"Underlying corporate insolvencies rose by 13 percent in 1Q/2018 compared to 4Q/2017, and rose slightly by 0.6 percent compared to 1Q/2017", comments Duncan Swift, vice-president of insolvency and restructuring body R3.
“A raft of profit warnings and lower than expected corporate results in the first three months of the year point to a difficult trading period over the festive season, while Black Friday at the end of November pulled consumer spending forward, eating into the success of the New Year sales. The ‘Beast from the East’ and repeated episodes of bad weather didn’t help, either. Indeed, the growth stats out indicate there was barely any economic growth in Q1 at all", he continues.
The insolvency figures for January to March may also have been affected by the fact that the end of the financial year is just around the corner in early April.
“Consumer confidence beat market expectations in March, although it’s still firmly in negative territory. Looking forward, the rate of pay growth is now slightly higher than inflation, meaning people have a bit more in their pocket to spend, which will be a relief to businesses dependant on the consumer pound."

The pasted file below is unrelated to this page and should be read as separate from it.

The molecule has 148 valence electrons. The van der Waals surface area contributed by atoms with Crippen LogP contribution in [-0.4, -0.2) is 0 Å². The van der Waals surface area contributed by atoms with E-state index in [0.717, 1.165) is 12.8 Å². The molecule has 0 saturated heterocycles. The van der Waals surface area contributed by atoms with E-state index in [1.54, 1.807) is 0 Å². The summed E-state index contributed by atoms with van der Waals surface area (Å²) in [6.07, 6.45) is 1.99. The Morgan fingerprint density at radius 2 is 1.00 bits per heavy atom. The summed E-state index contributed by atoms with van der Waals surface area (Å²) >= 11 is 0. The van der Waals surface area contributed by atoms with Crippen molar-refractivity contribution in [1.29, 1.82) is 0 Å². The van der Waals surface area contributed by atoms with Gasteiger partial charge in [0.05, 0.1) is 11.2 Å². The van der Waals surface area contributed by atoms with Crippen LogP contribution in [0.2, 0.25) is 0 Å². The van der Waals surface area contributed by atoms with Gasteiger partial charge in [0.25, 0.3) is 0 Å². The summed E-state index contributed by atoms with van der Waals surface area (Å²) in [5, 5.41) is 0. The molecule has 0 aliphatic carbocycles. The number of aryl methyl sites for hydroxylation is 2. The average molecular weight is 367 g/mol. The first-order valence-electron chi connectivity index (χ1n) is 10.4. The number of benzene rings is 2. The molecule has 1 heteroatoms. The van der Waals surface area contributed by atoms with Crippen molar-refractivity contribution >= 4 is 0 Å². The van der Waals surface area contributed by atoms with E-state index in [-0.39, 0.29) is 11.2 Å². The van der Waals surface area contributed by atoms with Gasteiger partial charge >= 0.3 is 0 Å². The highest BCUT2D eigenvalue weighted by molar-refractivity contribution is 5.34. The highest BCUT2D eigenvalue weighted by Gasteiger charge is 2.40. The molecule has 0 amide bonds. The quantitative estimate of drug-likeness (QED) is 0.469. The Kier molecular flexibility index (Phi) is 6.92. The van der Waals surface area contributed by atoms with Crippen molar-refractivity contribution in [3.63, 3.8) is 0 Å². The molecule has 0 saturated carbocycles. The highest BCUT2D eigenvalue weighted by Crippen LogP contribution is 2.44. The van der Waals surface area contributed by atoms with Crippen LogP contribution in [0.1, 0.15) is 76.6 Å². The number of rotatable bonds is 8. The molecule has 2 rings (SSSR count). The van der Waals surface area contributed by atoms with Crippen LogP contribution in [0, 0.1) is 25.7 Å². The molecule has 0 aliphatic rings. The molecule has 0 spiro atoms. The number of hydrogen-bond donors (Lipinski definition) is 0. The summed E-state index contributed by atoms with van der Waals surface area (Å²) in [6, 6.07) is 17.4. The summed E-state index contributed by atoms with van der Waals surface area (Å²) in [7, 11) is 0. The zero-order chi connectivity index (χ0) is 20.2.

Insolvency figures for the UK have risen over the first quarter of 2018 with a roll-call of high-profile names entering a statutory insolvency procedure and other – widely-reported – restructuring efforts. Crucially, any time a company encounters difficulties there is a ‘domino’ effect on its suppliers and customers who may face their own financial problems as a result of lost income or key supplies.